National Physical Laboratory

SMART Antenna Testing Range

SMART antenna testingSMART antenna testingSMART antenna testing

The SMART* facility is available for minimally-invasive measurements of electrically-small, and smart, antennas at frequencies above 400 MHz. The main challenge was to mount 'omni-directional' antennas to minimise the influence of the antenna support and feed cable.

The SMART range was built for companies and research groups to accurately characterise antennas used for wireless communications applications. These include smaller, often wearable or implantable, devices with small antennas.

Applications

This facility will be of interest to you if you are involved in the design, manufacture and use of single and multiple (adaptive and MIMO) array antennas for:

  • GSM/3G/ LTE/ 4G (and beyond) mobile phones and base stations
  • Wireless Local Area Networks (WLANs), e.g. IEEE802.11/ a, b, g, n
  • Wireless sensors and body area networks (WSN and BAN)
  • Bluetooth, Zigbee, UWB and the (IEEE 802.15) family
  • WIMAX (IEEE802.16) and Wide Area Networks
  • Broadcast systems, e.g. DRM/ DAB/ DVB-T/H/T2
  • Cognitive and software defined radio (SDR) applications

Benefits of the SMART range

  • Minimally-invasive measurements:
    These are achieved by supporting antennas on a thin robust Kevlar tube, or on polystyrene foam blocks. The coaxial cable can be replaced by a miniature RF-to-optical transducer made by Seikoh-Giken. This RF-optical link is so small that it causes minimal disturbance to coin sized patch antennas. It has a metal box 20 mm x 10 mm x 10 mm on which is mounted an SMA connector. The main advantage of the transducer is where the antenna causes common mode current on the feeder coaxial cable that can distort the antenna radiation pattern by typically 10 dB. Replacing the cable by optical fibre addresses this problem. The transducer is part of the opto-electric field sensor system that NPL helped Seikoh-Giken develop.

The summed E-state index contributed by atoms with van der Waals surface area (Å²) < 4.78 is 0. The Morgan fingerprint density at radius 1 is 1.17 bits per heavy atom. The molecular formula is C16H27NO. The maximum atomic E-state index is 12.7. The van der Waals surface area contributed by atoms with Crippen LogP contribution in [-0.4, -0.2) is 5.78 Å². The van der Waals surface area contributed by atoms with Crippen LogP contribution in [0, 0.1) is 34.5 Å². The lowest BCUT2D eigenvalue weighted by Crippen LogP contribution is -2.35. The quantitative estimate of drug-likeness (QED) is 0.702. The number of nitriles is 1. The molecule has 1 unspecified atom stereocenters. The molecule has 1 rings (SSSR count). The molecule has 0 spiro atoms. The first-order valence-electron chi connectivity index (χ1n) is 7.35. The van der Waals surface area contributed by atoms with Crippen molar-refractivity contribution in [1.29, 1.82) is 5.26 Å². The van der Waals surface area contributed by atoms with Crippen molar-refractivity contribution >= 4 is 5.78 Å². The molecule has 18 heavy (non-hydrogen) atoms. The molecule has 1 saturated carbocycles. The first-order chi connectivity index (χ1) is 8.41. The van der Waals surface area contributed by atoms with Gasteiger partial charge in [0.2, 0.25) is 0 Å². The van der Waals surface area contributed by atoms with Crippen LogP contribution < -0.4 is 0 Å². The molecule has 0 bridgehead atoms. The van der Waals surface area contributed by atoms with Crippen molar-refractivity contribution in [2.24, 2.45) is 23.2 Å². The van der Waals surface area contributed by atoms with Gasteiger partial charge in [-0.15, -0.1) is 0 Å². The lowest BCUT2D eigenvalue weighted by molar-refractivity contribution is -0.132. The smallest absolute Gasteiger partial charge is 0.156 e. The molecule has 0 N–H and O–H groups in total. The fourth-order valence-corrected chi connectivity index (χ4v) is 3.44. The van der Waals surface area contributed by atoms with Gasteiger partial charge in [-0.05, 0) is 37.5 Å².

• Four parameters measured:
    Gain, reflection coefficient, radiation pattern, and efficiency of antennas.

  • Adaptability:
    The Kevlar mast that holds the receiving antenna can be replaced by a wooden turntable. The radiation pattern of a body-mounted antenna is measured with a body-phantom or person on the turntable.

Technical specifications

  • The range is at NPL in a screened room 7 m long x 6.2 m high x 6.2 m wide
  • The anechoic absorber has low reflectivity from 400 MHz to 110 GHz. The absorber is covered by white polystyrene tiles for improved room illumination.
  • The rollover-azimuth positioner enables automated measurement of radiation patterns over a sphere, for antennas weighing up to 2 kg. The post processing software gives Cartesian and 3D visual displays of the results.
  • The roll mast can be replaced by an azimuth turntable with a vertical loading of 363 kg, e.g. for body antennas.
  • A source tower can be positioned to give a range length from 0.1 m - 3.5 m.
  • The antenna supports have very low reflectivity to achieve the lowest uncertainty measurements.
  • Addresses the fundamental problems of radiation from common mode currents (encountered when characterising low gain and/or poorly balanced antennas) and reflections from antenna supports and antenna feed cables.

* SMART is short for ‘SMall Antenna Radiated Testing’

You may also be interested in NPL’s other RF & Microwave products & services

Click here for more details on the Seikoh-Giken opto-electric field sensor system

Contact

Customer Service tel: +44 20 8943 6796
E-mail: rf_enquiries@npl.co.uk

Last Updated: 25 Mar 2010
Created: 30 Jul 2009

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